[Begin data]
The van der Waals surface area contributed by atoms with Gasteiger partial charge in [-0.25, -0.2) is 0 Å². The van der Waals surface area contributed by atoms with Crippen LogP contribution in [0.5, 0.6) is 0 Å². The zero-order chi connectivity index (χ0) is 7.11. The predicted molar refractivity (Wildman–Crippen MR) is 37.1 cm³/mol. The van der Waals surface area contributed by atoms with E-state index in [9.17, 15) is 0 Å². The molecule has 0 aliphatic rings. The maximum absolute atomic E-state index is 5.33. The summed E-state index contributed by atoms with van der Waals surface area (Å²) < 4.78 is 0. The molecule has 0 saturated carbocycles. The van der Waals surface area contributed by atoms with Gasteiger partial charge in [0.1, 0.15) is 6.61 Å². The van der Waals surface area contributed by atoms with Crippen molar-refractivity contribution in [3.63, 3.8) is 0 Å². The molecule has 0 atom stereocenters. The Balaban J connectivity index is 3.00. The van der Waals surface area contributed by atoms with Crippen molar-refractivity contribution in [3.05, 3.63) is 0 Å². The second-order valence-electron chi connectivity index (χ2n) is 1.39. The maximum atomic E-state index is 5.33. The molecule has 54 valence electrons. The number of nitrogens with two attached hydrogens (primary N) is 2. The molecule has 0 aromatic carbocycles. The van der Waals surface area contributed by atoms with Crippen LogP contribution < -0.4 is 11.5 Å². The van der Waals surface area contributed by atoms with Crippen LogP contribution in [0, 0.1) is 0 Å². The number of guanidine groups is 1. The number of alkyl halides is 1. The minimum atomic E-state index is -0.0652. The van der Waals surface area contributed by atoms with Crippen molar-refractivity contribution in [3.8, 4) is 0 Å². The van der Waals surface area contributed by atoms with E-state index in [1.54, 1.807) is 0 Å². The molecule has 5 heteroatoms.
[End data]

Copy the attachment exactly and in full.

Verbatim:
The van der Waals surface area contributed by atoms with Gasteiger partial charge in [-0.25, -0.2) is 0 Å². The van der Waals surface area contributed by atoms with Crippen LogP contribution in [0.5, 0.6) is 0 Å². The zero-order chi connectivity index (χ0) is 7.11. The predicted molar refractivity (Wildman–Crippen MR) is 37.1 cm³/mol. The van der Waals surface area contributed by atoms with E-state index in [9.17, 15) is 0 Å². The molecule has 0 aliphatic rings. The maximum absolute atomic E-state index is 5.33. The summed E-state index contributed by atoms with van der Waals surface area (Å²) < 4.78 is 0. The molecule has 0 saturated carbocycles. The van der Waals surface area contributed by atoms with Gasteiger partial charge in [0.1, 0.15) is 6.61 Å². The van der Waals surface area contributed by atoms with Crippen molar-refractivity contribution in [3.63, 3.8) is 0 Å². The molecule has 0 atom stereocenters. The Balaban J connectivity index is 3.00. The van der Waals surface area contributed by atoms with Crippen molar-refractivity contribution in [3.05, 3.63) is 0 Å². The second-order valence-electron chi connectivity index (χ2n) is 1.39. The maximum atomic E-state index is 5.33. The molecule has 54 valence electrons. The number of nitrogens with two attached hydrogens (primary N) is 2. The molecule has 0 aromatic carbocycles. The van der Waals surface area contributed by atoms with Crippen LogP contribution < -0.4 is 11.5 Å². The van der Waals surface area contributed by atoms with Crippen LogP contribution in [0, 0.1) is 0 Å². The number of guanidine groups is 1. The number of alkyl halides is 1. The minimum atomic E-state index is -0.0652. The van der Waals surface area contributed by atoms with Crippen molar-refractivity contribution in [3.8, 4) is 0 Å². The van der Waals surface area contributed by atoms with E-state index in [1.54, 1.807) is 0 Å². The molecule has 5 heteroatoms.